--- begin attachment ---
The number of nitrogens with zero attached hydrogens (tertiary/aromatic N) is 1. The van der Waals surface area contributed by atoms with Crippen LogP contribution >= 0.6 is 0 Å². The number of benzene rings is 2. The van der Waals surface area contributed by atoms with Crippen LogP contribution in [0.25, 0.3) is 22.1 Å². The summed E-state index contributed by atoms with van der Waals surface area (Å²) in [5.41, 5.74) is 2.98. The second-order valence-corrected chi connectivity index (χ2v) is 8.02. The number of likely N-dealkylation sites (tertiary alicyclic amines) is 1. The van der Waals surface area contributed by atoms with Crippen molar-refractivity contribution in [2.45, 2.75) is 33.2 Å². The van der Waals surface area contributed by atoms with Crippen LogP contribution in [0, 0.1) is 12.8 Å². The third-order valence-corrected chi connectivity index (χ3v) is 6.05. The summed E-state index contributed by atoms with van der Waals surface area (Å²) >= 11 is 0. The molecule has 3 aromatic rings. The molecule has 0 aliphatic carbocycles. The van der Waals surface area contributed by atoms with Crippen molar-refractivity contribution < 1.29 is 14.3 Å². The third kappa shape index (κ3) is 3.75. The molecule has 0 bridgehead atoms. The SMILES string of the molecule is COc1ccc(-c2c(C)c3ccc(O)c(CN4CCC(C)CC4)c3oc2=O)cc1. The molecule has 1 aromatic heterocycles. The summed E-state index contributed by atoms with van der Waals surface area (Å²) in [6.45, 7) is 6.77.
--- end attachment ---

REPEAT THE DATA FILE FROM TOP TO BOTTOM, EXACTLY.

The number of nitrogens with zero attached hydrogens (tertiary/aromatic N) is 1. The van der Waals surface area contributed by atoms with Crippen LogP contribution >= 0.6 is 0 Å². The number of benzene rings is 2. The van der Waals surface area contributed by atoms with Crippen LogP contribution in [0.25, 0.3) is 22.1 Å². The summed E-state index contributed by atoms with van der Waals surface area (Å²) in [5.41, 5.74) is 2.98. The second-order valence-corrected chi connectivity index (χ2v) is 8.02. The number of likely N-dealkylation sites (tertiary alicyclic amines) is 1. The van der Waals surface area contributed by atoms with Crippen molar-refractivity contribution in [2.45, 2.75) is 33.2 Å². The van der Waals surface area contributed by atoms with Crippen LogP contribution in [0, 0.1) is 12.8 Å². The third-order valence-corrected chi connectivity index (χ3v) is 6.05. The summed E-state index contributed by atoms with van der Waals surface area (Å²) >= 11 is 0. The molecule has 3 aromatic rings. The molecule has 0 aliphatic carbocycles. The van der Waals surface area contributed by atoms with Crippen molar-refractivity contribution < 1.29 is 14.3 Å². The third kappa shape index (κ3) is 3.75. The molecule has 0 bridgehead atoms. The SMILES string of the molecule is COc1ccc(-c2c(C)c3ccc(O)c(CN4CCC(C)CC4)c3oc2=O)cc1. The molecule has 1 aromatic heterocycles. The summed E-state index contributed by atoms with van der Waals surface area (Å²) in [6.45, 7) is 6.77.